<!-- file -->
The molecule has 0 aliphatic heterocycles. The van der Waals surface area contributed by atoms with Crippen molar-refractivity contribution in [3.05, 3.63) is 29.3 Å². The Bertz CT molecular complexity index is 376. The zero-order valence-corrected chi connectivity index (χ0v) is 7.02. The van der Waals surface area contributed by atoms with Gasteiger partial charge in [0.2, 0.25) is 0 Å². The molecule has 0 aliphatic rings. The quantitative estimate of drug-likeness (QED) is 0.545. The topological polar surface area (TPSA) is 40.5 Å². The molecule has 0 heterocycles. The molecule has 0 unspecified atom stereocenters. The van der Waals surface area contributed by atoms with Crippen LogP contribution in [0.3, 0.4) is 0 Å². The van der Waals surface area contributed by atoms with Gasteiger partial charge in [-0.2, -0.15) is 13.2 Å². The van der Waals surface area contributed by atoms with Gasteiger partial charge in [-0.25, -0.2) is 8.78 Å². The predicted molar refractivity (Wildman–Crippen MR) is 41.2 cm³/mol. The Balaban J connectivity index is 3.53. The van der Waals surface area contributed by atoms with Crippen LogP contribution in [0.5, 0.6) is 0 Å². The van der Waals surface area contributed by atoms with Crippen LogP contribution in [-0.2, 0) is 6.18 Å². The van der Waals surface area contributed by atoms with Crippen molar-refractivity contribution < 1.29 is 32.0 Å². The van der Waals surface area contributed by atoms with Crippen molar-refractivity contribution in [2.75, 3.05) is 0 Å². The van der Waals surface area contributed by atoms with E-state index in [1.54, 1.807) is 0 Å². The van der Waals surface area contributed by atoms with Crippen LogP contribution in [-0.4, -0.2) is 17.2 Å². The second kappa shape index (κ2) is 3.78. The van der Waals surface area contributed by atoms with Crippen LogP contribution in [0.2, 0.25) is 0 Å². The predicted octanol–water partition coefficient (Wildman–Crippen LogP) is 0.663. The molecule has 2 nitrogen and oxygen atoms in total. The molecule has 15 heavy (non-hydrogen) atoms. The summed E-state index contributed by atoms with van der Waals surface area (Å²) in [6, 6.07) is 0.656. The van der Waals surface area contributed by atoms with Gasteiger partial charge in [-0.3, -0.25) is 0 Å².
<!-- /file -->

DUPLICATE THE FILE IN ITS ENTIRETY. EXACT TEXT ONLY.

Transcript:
The molecule has 0 aliphatic heterocycles. The van der Waals surface area contributed by atoms with Crippen molar-refractivity contribution in [3.05, 3.63) is 29.3 Å². The Bertz CT molecular complexity index is 376. The zero-order valence-corrected chi connectivity index (χ0v) is 7.02. The van der Waals surface area contributed by atoms with Gasteiger partial charge in [0.2, 0.25) is 0 Å². The molecule has 0 aliphatic rings. The quantitative estimate of drug-likeness (QED) is 0.545. The topological polar surface area (TPSA) is 40.5 Å². The molecule has 0 heterocycles. The molecule has 0 unspecified atom stereocenters. The van der Waals surface area contributed by atoms with Crippen LogP contribution in [0.3, 0.4) is 0 Å². The van der Waals surface area contributed by atoms with Gasteiger partial charge in [-0.2, -0.15) is 13.2 Å². The van der Waals surface area contributed by atoms with Gasteiger partial charge in [-0.25, -0.2) is 8.78 Å². The predicted molar refractivity (Wildman–Crippen MR) is 41.2 cm³/mol. The Balaban J connectivity index is 3.53. The van der Waals surface area contributed by atoms with Crippen LogP contribution in [0.5, 0.6) is 0 Å². The van der Waals surface area contributed by atoms with Crippen LogP contribution in [-0.2, 0) is 6.18 Å². The van der Waals surface area contributed by atoms with Crippen molar-refractivity contribution < 1.29 is 32.0 Å². The van der Waals surface area contributed by atoms with Crippen molar-refractivity contribution in [2.75, 3.05) is 0 Å². The van der Waals surface area contributed by atoms with E-state index in [1.54, 1.807) is 0 Å². The van der Waals surface area contributed by atoms with Crippen LogP contribution in [-0.4, -0.2) is 17.2 Å². The second kappa shape index (κ2) is 3.78. The van der Waals surface area contributed by atoms with Crippen LogP contribution in [0.2, 0.25) is 0 Å². The predicted octanol–water partition coefficient (Wildman–Crippen LogP) is 0.663. The molecule has 2 nitrogen and oxygen atoms in total. The molecule has 15 heavy (non-hydrogen) atoms. The summed E-state index contributed by atoms with van der Waals surface area (Å²) in [6, 6.07) is 0.656. The van der Waals surface area contributed by atoms with Gasteiger partial charge in [-0.3, -0.25) is 0 Å².